In 2007, Julie Deane’s eight-year-old daughter was being bullied at school. Deane needed to move her to a new, safe school and figured the best way to come up with the tuition was to start a business.
“The Cambridge Satchel Company was born to fulfill a need, I needed to make enough money to pay for my children to go to a great school,” Deane said. “I needed to make my children’s lives better and I had a limited budget with which to do it: £600. It qualifies in
“I made a list of ten things I could do to cover the school fees, ten business ideas and ranked them on variables such as start up money, cash flow and continuity should I be run over by a bus. Reviving the classic satchel came out at the top and so I cracked on with each task in an efficient and logical way. There was no lightbulb moment, this was about hard work and analytical reasoning with loads of passion to keep the energy and drive. I created the name and logo in under an hour, when you are on a mission there’s no time for dithering.”
Julie Deane read the book Guerrilla Marketing and embraced the idea of reaching customers in multiple ways, from low-cost flyers to finding them online.
“I was the queen of the free directory listing,” Deane said. “I used every local resource and I would aim to send out 300 emails a day–to fashion editors, lifestyle editors, bloggers, local papers–you name it, I was pestering them. The first sale to a non-relative or friend came from a lovely woman in Scotland. She had been looking for a traditional satchel and my pay-per-click and SEO efforts got me noticed. All that time coding and writing the first website, mentioning satchel in the text, photo descriptions, metatags (it was all a little different then) paid off. The web crawlers or spiders had found me, thank goodness.”
The company now sells accessories in over 120 countries, and has closed $21 million in funding from Index Ventures. All Cambridge products are made in the UK, ranging from backpacks and classic satchels to small leather goods. Counting Diane Kruger and Zooey Deschanel as fans, the brand has also collaborated with designers Comme des Garcons and Vivienne Westwood.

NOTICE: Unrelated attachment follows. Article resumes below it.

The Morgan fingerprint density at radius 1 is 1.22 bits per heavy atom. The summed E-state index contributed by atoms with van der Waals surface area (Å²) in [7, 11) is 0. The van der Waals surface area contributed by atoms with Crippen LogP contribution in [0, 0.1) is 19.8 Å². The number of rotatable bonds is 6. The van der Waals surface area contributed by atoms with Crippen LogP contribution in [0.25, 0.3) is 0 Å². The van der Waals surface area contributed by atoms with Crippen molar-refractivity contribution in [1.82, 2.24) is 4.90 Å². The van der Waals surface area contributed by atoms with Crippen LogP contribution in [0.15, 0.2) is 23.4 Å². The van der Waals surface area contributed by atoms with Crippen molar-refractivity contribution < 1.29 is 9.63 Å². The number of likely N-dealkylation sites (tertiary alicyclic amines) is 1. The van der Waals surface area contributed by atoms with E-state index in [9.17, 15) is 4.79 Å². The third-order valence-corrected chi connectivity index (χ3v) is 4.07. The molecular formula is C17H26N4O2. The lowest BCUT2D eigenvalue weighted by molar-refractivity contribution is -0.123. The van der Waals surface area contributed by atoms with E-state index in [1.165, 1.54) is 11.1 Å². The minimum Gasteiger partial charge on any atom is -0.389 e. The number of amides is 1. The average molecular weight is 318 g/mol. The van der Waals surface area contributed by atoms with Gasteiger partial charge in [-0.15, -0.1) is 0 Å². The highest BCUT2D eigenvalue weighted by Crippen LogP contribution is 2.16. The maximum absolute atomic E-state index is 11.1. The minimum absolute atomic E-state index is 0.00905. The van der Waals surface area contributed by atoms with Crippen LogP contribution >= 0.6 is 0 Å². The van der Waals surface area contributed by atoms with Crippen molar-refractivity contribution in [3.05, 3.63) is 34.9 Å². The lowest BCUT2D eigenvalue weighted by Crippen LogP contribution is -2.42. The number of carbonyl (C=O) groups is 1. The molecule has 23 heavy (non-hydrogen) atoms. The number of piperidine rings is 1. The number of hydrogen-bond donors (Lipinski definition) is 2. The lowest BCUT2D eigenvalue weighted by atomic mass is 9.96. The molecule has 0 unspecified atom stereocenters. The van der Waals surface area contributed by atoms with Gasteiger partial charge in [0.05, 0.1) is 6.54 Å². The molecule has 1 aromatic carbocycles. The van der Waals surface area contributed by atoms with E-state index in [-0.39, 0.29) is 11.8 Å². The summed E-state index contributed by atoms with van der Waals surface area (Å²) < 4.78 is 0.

Ethical sourcing is an important part of The Cambridge Satchel brand, so much so that Julie Deane started her own factory.
“I know exactly where and who is making the bags,” Deane said. “My factory is in the heart of England, and building that manufacturing base is something I’m very proud of. Even when I had a 16,000 bag backlog, I fired an unethical manufacturer rather than work with him – imagine, 16,000 bags on order and firing your manufacturer. I decided the only option was to start a factory, even though I had zero manufacturing knowledge. Never let others tell you it can’t be done, all you need is enough fire in your belly and that man gave me plenty.”
For Deane, as the company evolves, the growing pains keep coming.
“Different stages have brought different challenges, luckily they all don’t come at once,” Deane said. “At the start there is the challenge of getting noticed, then filling demand when supply chain fails. As the business becomes more international there are foreign exchange issues and duties and taxes. Logistics…don’t get me started on that one. The biggest challenge for me is whatever happens to be staring me down at the moment – as once the problems are overcome they can be archived. Right now, it’s keeping the brand culture tight as we scale and learning to be an effective CEO. I am not a natural communicator, I love writing and talking, but when I’m doing something I become like a bloodhound – head down and assume everyone else is entirely up to speed (and telepathic). How to keep everyone in the loop as I charge forward, that’s something I’m trying to get better at.”
Still, having her own brand is liberating, giving Deane flexibility to work with her mother and be there for her children, while building a brand she is proud of.
“I love the freedom to do things my own way, from including my mother in the business every day, and being able to work with her and picking my children up from school, which is still really important to me,” Deane said. “We make fantastic product, our craftsmanship is superb, we only work with people we admire, sell to shops we are proud to be in and speak to our customers in plain English with a twinkle in our eye. We have fun, we do things differently and we don’t follow the rules. Our prices are kept low to make it possible for normal, hardworking people to buy the exact bag that Alexa Chung, Taylor Swift and Suki Waterhouse choose to carry–not a copy, the exact same bag. When did it become normal to pay over £1,000 for a bag? How can one handbag cost more than I had to found my entire business? The world’s gone mad.”
There is plenty of growth on the horizon for The Cambridge Satchel Company, from opening new store locations to new collaborations and products.
“We are very excited to be diversifying our offering – we have bags for people of all ages, men and women – as long as they have an appreciation for style and design then they will find something in the range to be excited about,” Deane said. “Keep watching though as there are some unexpected new additions coming before the summer.”
As for sharing her story, Deane hopes to inspire others.
“I hope to be able to spread the story far and wide so that others who haven’t been lucky enough to have someone constantly in their corner encouraging them can read or hear about it and think ‘I’m going to give that a go!’ because only you can change your life. There, I’ll get off my soap box now!”
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